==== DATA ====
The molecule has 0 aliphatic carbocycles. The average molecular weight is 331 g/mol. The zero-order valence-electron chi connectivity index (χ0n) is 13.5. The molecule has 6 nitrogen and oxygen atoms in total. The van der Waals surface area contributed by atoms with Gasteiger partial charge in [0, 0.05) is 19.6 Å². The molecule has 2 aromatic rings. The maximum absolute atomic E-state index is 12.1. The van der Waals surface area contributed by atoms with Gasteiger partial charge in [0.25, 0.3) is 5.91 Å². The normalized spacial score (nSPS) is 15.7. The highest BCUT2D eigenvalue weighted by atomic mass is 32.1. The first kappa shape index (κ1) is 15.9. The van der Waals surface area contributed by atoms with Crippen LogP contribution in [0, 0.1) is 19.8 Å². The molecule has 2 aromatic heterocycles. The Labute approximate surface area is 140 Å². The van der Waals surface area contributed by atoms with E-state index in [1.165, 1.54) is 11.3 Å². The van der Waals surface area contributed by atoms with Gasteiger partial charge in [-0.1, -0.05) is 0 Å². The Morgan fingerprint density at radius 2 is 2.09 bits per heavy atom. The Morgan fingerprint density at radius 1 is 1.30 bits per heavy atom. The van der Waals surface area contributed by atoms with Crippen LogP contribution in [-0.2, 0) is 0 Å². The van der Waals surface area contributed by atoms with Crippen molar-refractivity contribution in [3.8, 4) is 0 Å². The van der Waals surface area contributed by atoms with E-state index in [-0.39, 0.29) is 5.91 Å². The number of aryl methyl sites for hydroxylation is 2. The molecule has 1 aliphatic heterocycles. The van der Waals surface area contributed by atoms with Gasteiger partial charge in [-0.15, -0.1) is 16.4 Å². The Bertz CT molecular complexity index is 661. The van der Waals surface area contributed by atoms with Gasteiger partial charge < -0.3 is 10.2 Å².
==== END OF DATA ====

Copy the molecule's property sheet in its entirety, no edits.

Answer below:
The molecule has 0 aliphatic carbocycles. The average molecular weight is 331 g/mol. The zero-order valence-electron chi connectivity index (χ0n) is 13.5. The molecule has 6 nitrogen and oxygen atoms in total. The van der Waals surface area contributed by atoms with Gasteiger partial charge in [0, 0.05) is 19.6 Å². The molecule has 2 aromatic rings. The maximum absolute atomic E-state index is 12.1. The van der Waals surface area contributed by atoms with Gasteiger partial charge in [0.25, 0.3) is 5.91 Å². The normalized spacial score (nSPS) is 15.7. The highest BCUT2D eigenvalue weighted by atomic mass is 32.1. The first kappa shape index (κ1) is 15.9. The van der Waals surface area contributed by atoms with Crippen LogP contribution in [0, 0.1) is 19.8 Å². The molecule has 2 aromatic heterocycles. The Labute approximate surface area is 140 Å². The van der Waals surface area contributed by atoms with E-state index in [1.165, 1.54) is 11.3 Å². The van der Waals surface area contributed by atoms with Gasteiger partial charge in [-0.1, -0.05) is 0 Å². The Morgan fingerprint density at radius 2 is 2.09 bits per heavy atom. The Morgan fingerprint density at radius 1 is 1.30 bits per heavy atom. The van der Waals surface area contributed by atoms with Crippen LogP contribution in [-0.2, 0) is 0 Å². The van der Waals surface area contributed by atoms with Crippen molar-refractivity contribution in [3.8, 4) is 0 Å². The van der Waals surface area contributed by atoms with E-state index in [-0.39, 0.29) is 5.91 Å². The number of aryl methyl sites for hydroxylation is 2. The molecule has 1 aliphatic heterocycles. The van der Waals surface area contributed by atoms with Gasteiger partial charge in [-0.15, -0.1) is 16.4 Å². The Bertz CT molecular complexity index is 661. The van der Waals surface area contributed by atoms with Gasteiger partial charge < -0.3 is 10.2 Å².